Organoids are three-dimensional assemblies of cultured cells that reiterate important aspects of organ development and provide an insight into biological function. They are viable, in vitro models of human physiology and can be used for interventional studies that are not possible in human subjects. Organoids reflect human biology and allow for genetic manipulation and complex pharmacological interventions in vitro. Such studies can provide insight into the onset of human diseases. It is expected that organoids will eventually replace animal models in many areas of preclinical drug development. Besides, in the future, organoids may also be used to create functional biological structures that can be transplanted into patients.
However, there are key challenges with organoids that need to be addressed before they can realise their full potential. First, organoids need to be characterised better to evaluate their effectiveness as faithful models of human biological systems. This requires high-throughput profiling as well as a definition of quality standards. Organoids may not faithfully represent the diversity that is observed in cell types in primary tissue (including non-parenchymal cells like immune cells or stroma). They may also be limited in accounting for the role of environmental factors and organismal aging on human organs in vivo. Adequate protocols are needed that will help in the development of organoids that are correctly representative of human tissue in terms of organization, differentiated cells, vascularisation and immune cell infiltration.
Single-cell sequencing and spatial profiling are expected to play a key role in the development of protocols needed for organoid characterisation. The transcriptomic and epigenomic profiling yielded by single-cell analysis can yield a high-dimensional view of the cell composition and states within organoids. Such methods can also be used to carry out organoid quality control, for example, in identifying outliers, aberrant gene expression and outliers. Single-cell methods also provide a powerful functional and scalable readout for functional experiments and to investigate genetic and pharmacological aberrations.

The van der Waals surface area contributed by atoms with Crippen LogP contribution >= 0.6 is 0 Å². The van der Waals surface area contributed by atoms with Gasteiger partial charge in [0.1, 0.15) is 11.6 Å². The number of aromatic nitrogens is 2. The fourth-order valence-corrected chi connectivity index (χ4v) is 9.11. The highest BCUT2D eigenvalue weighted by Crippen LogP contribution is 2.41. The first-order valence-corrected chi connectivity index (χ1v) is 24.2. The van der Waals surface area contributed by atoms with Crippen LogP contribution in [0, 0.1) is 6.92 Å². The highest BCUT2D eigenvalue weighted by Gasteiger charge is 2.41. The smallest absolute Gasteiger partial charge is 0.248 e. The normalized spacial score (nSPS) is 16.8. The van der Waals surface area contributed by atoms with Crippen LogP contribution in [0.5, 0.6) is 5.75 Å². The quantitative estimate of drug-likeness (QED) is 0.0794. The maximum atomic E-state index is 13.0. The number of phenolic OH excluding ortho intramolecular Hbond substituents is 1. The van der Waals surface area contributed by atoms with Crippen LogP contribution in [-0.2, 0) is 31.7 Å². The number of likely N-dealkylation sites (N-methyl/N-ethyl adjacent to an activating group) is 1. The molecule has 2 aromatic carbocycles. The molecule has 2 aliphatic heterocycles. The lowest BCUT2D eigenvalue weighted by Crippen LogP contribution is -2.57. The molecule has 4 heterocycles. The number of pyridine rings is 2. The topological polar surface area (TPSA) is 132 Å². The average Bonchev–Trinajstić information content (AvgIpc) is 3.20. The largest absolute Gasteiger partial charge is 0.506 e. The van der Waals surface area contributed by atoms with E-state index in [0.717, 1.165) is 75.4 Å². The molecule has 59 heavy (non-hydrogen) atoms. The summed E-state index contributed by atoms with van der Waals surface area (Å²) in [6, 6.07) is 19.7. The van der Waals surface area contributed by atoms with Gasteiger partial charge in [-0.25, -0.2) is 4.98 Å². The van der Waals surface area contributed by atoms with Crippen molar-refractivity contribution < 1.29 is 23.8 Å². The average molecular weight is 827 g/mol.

In this correspondence, Bock, et.al discuss the Organoid Cell Atlas pilot project, which aims to demonstrate the feasibility of combining human organoid development with single-cell approaches. It will focus on the single-cell characterisation of organoids and complex in vitro systems. This project has been initiated in close coordination with the Human Cell Atlas (HCA) project and other specialized atlases like the Paediatric Cell Atlas and Human Tumour Cell Atlas Network. The Organoid Cell Atlas is an open, collaborative network that pursues four complementary aims:
- Encourage and standardize single-cell profiling of human organoids
- Facilitate access to single-cell organoid data via HCA infrastructure
- Establish computational tools and methods for connecting organoid profiles with tissue data
- Put organoids into their biological context using HCA profiles of their in-vivo counterparts.
Learn more about the HCA project here.
Bock, C., Boutros, M., Camp, J.G. et al. The Organoid Cell Atlas. Nat Biotechnol 39, 13–17 (2021). https://doi.org/10.1038/s41587-020-00762-x
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